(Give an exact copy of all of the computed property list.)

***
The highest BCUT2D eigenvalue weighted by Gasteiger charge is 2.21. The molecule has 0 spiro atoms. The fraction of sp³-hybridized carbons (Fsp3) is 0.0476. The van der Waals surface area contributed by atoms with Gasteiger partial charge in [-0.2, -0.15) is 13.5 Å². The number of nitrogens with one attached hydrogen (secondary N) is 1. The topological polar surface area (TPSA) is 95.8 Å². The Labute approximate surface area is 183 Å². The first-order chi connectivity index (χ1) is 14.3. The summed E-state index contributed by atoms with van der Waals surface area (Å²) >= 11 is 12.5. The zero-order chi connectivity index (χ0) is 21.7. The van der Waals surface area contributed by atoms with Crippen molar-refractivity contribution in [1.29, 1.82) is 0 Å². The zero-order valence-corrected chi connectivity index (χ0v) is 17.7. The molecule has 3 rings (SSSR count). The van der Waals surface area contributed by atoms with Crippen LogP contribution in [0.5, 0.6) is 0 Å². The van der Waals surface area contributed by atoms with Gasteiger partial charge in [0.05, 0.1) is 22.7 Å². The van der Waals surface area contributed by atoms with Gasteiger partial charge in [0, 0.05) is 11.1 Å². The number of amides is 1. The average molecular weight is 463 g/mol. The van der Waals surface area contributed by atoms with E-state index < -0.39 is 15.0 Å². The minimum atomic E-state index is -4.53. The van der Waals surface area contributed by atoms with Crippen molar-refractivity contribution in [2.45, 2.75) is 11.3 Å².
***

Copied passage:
The highest BCUT2D eigenvalue weighted by Gasteiger charge is 2.21. The molecule has 0 spiro atoms. The fraction of sp³-hybridized carbons (Fsp3) is 0.0476. The van der Waals surface area contributed by atoms with Gasteiger partial charge in [-0.2, -0.15) is 13.5 Å². The number of nitrogens with one attached hydrogen (secondary N) is 1. The topological polar surface area (TPSA) is 95.8 Å². The Labute approximate surface area is 183 Å². The first-order chi connectivity index (χ1) is 14.3. The summed E-state index contributed by atoms with van der Waals surface area (Å²) >= 11 is 12.5. The zero-order chi connectivity index (χ0) is 21.7. The van der Waals surface area contributed by atoms with Crippen molar-refractivity contribution in [1.29, 1.82) is 0 Å². The zero-order valence-corrected chi connectivity index (χ0v) is 17.7. The molecule has 3 rings (SSSR count). The van der Waals surface area contributed by atoms with Crippen LogP contribution in [0.5, 0.6) is 0 Å². The van der Waals surface area contributed by atoms with Gasteiger partial charge in [0.05, 0.1) is 22.7 Å². The van der Waals surface area contributed by atoms with Gasteiger partial charge in [0, 0.05) is 11.1 Å². The number of amides is 1. The average molecular weight is 463 g/mol. The van der Waals surface area contributed by atoms with E-state index < -0.39 is 15.0 Å². The minimum atomic E-state index is -4.53. The van der Waals surface area contributed by atoms with Crippen molar-refractivity contribution in [2.45, 2.75) is 11.3 Å².